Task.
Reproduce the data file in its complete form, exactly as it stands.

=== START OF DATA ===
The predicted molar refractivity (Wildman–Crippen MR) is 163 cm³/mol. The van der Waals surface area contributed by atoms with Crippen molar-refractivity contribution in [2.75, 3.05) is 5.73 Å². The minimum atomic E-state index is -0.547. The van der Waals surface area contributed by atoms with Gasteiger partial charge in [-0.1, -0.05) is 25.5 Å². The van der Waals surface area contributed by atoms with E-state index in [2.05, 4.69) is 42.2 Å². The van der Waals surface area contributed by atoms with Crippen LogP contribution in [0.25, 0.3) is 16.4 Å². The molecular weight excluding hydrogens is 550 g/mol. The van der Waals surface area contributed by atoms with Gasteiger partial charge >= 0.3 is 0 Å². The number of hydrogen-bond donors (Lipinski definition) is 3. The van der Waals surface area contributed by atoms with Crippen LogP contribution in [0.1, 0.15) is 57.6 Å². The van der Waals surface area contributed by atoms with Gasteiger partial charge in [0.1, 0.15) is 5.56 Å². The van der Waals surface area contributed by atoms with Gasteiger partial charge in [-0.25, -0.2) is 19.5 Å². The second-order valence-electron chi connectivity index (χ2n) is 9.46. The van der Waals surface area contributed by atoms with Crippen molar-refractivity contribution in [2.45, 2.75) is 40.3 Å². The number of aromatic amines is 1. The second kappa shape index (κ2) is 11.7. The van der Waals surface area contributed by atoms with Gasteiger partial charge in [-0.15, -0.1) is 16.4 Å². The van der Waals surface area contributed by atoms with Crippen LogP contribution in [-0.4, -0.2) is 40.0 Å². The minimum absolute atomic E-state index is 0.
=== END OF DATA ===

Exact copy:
The predicted molar refractivity (Wildman–Crippen MR) is 163 cm³/mol. The van der Waals surface area contributed by atoms with Crippen molar-refractivity contribution in [2.75, 3.05) is 5.73 Å². The minimum atomic E-state index is -0.547. The van der Waals surface area contributed by atoms with Gasteiger partial charge in [-0.1, -0.05) is 25.5 Å². The van der Waals surface area contributed by atoms with E-state index in [2.05, 4.69) is 42.2 Å². The van der Waals surface area contributed by atoms with Crippen LogP contribution in [0.25, 0.3) is 16.4 Å². The molecular weight excluding hydrogens is 550 g/mol. The van der Waals surface area contributed by atoms with Gasteiger partial charge >= 0.3 is 0 Å². The number of hydrogen-bond donors (Lipinski definition) is 3. The van der Waals surface area contributed by atoms with Crippen LogP contribution in [0.1, 0.15) is 57.6 Å². The van der Waals surface area contributed by atoms with Gasteiger partial charge in [0.1, 0.15) is 5.56 Å². The van der Waals surface area contributed by atoms with Gasteiger partial charge in [-0.25, -0.2) is 19.5 Å². The second-order valence-electron chi connectivity index (χ2n) is 9.46. The van der Waals surface area contributed by atoms with Crippen molar-refractivity contribution in [2.45, 2.75) is 40.3 Å². The number of aromatic amines is 1. The second kappa shape index (κ2) is 11.7. The van der Waals surface area contributed by atoms with Gasteiger partial charge in [-0.15, -0.1) is 16.4 Å². The van der Waals surface area contributed by atoms with Crippen LogP contribution in [-0.4, -0.2) is 40.0 Å². The minimum absolute atomic E-state index is 0.